Students began to arrive at the MAC campus in 1869, with the first graduates following in 1871. In 1887, celebrating the 25th anniversary of the Morrill Act, Trustee Charles G. Davis wrote that the College was actively fulfilling the hopes of Wilder, Morrill, and Turner. MAC graduates were filling faculty positions in agriculture and having been “educated in the various branches of Agricultural and Mechanical Science,” he added, “thousands of young men… have gone forth to engage in the practical duties of life, and thus have disseminated and multiplied the knowledge they have received.”
On Aug. 30, 1890, Congress passed a second Morrill Act (the Agricultural College Act of 1890: 26 Stat 417, 7 U.S.C. §321) to advance education in the former Confederate states and new territories, requiring those states either to admit students regardless of race or to establish separate land-grant schools for persons of color. This act differed from its predecessor in granting cash instead of land, but through its provisions, it funded sixteen Black land-grant colleges in the southern states. At MAC, funds from the act arrived at a critical time, more than doubling the support received from the Morrill Act of 1862 and helping the College to shore up its finances after a tough decade. As a result of the increased support, President Henry H. Goodell was able to add five new members of the faculty and expand the curriculum.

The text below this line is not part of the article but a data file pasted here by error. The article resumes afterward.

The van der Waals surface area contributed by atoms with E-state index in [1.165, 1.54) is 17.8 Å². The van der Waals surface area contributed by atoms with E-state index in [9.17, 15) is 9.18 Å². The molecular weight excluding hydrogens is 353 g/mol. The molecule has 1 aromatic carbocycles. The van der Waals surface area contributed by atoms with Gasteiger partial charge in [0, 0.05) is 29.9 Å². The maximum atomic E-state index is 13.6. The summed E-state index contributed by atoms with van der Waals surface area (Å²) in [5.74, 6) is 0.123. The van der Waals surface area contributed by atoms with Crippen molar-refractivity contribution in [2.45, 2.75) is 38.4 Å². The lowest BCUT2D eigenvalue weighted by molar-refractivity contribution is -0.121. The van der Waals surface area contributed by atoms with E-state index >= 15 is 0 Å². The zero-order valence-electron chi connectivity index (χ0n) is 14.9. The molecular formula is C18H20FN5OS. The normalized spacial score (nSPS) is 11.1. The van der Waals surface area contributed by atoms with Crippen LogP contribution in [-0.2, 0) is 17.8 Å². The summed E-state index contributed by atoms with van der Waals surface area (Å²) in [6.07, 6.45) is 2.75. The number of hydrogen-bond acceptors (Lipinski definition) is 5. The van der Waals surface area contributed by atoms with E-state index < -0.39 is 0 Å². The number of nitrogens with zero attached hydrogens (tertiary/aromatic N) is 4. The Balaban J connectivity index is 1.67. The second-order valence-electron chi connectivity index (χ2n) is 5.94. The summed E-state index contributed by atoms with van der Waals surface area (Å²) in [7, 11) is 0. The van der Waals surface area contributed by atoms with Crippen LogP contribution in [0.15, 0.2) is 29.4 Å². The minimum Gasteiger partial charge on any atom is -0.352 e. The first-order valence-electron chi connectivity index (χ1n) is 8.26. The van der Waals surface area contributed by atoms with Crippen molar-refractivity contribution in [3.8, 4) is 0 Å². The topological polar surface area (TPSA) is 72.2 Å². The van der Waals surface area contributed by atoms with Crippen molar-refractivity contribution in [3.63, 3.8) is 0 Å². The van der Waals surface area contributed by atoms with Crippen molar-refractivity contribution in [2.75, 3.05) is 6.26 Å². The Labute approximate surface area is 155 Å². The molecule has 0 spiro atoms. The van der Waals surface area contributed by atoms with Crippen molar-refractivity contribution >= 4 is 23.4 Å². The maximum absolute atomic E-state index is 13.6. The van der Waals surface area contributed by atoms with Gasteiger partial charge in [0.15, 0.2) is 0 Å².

Congress has returned to the land grant model repeatedly over the years, offering grants (usually in cash) to establish sea grant colleges (1966), urban grant colleges (1985), space grant colleges (1988), and sun grant colleges (2003). Beginning in 1887, Congress also began funding experiment stations for agricultural or veterinary research, and the Smith-Lever Act of 1914 provided funding for cooperative extension service, authorizing the land grant colleges to send extension agents to every county in the state.
 Wilder, Marshall P., Address Delivered Before the Norfolk Agricultural Society, on the Occasion of its First Annual Exhibition, at Dedham (Boston: The Society, 1849); Charles G. Davis, “Historical Address” in Addresses Delivered at the Massachusetts Agricultural College, June 21st, 1887, on the 25th Anniversary of the Passage of the Morrill Land Grant Act (Amherst, Mass: J.E. Williams, 1887)